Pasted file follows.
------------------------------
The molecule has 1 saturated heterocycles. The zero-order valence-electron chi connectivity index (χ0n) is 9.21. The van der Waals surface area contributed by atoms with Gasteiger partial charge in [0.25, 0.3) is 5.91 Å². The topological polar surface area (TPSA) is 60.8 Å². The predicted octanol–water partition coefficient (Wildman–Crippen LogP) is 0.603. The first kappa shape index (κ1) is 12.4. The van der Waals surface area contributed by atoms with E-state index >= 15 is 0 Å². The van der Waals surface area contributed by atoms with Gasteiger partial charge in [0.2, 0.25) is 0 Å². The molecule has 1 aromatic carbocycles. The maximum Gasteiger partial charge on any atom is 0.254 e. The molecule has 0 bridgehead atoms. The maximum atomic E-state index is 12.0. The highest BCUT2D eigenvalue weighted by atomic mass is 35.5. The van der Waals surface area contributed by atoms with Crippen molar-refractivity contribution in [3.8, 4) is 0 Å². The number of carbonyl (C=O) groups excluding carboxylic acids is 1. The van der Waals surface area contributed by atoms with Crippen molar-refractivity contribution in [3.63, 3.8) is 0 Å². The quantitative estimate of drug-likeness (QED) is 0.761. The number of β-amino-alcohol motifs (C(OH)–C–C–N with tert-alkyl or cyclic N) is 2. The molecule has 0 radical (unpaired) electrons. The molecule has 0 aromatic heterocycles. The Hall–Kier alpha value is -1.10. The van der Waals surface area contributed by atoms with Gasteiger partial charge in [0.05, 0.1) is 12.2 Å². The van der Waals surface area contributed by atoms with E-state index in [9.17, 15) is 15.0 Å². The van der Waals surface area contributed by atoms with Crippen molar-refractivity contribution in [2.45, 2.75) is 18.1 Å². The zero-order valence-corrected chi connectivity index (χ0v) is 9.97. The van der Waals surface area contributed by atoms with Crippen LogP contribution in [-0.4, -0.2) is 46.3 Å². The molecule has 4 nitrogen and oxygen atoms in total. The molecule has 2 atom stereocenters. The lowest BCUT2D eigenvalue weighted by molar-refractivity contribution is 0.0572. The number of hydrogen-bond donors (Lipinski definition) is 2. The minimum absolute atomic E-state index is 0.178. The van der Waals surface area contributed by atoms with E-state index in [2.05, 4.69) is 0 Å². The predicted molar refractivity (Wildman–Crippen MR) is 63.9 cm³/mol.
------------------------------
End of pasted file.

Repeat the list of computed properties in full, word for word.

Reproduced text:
The molecule has 1 saturated heterocycles. The zero-order valence-electron chi connectivity index (χ0n) is 9.21. The van der Waals surface area contributed by atoms with Gasteiger partial charge in [0.25, 0.3) is 5.91 Å². The topological polar surface area (TPSA) is 60.8 Å². The predicted octanol–water partition coefficient (Wildman–Crippen LogP) is 0.603. The first kappa shape index (κ1) is 12.4. The van der Waals surface area contributed by atoms with E-state index >= 15 is 0 Å². The van der Waals surface area contributed by atoms with Gasteiger partial charge in [0.2, 0.25) is 0 Å². The molecule has 1 aromatic carbocycles. The maximum Gasteiger partial charge on any atom is 0.254 e. The molecule has 0 bridgehead atoms. The maximum atomic E-state index is 12.0. The highest BCUT2D eigenvalue weighted by atomic mass is 35.5. The van der Waals surface area contributed by atoms with Crippen molar-refractivity contribution in [3.8, 4) is 0 Å². The number of carbonyl (C=O) groups excluding carboxylic acids is 1. The van der Waals surface area contributed by atoms with Crippen molar-refractivity contribution in [3.63, 3.8) is 0 Å². The quantitative estimate of drug-likeness (QED) is 0.761. The number of β-amino-alcohol motifs (C(OH)–C–C–N with tert-alkyl or cyclic N) is 2. The molecule has 0 radical (unpaired) electrons. The molecule has 0 aromatic heterocycles. The Hall–Kier alpha value is -1.10. The van der Waals surface area contributed by atoms with Gasteiger partial charge in [0.05, 0.1) is 12.2 Å². The van der Waals surface area contributed by atoms with E-state index in [9.17, 15) is 15.0 Å². The van der Waals surface area contributed by atoms with Crippen molar-refractivity contribution in [2.45, 2.75) is 18.1 Å². The zero-order valence-corrected chi connectivity index (χ0v) is 9.97. The van der Waals surface area contributed by atoms with Crippen LogP contribution in [-0.4, -0.2) is 46.3 Å². The molecule has 4 nitrogen and oxygen atoms in total. The molecule has 2 atom stereocenters. The lowest BCUT2D eigenvalue weighted by molar-refractivity contribution is 0.0572. The number of hydrogen-bond donors (Lipinski definition) is 2. The minimum absolute atomic E-state index is 0.178. The van der Waals surface area contributed by atoms with E-state index in [2.05, 4.69) is 0 Å². The predicted molar refractivity (Wildman–Crippen MR) is 63.9 cm³/mol.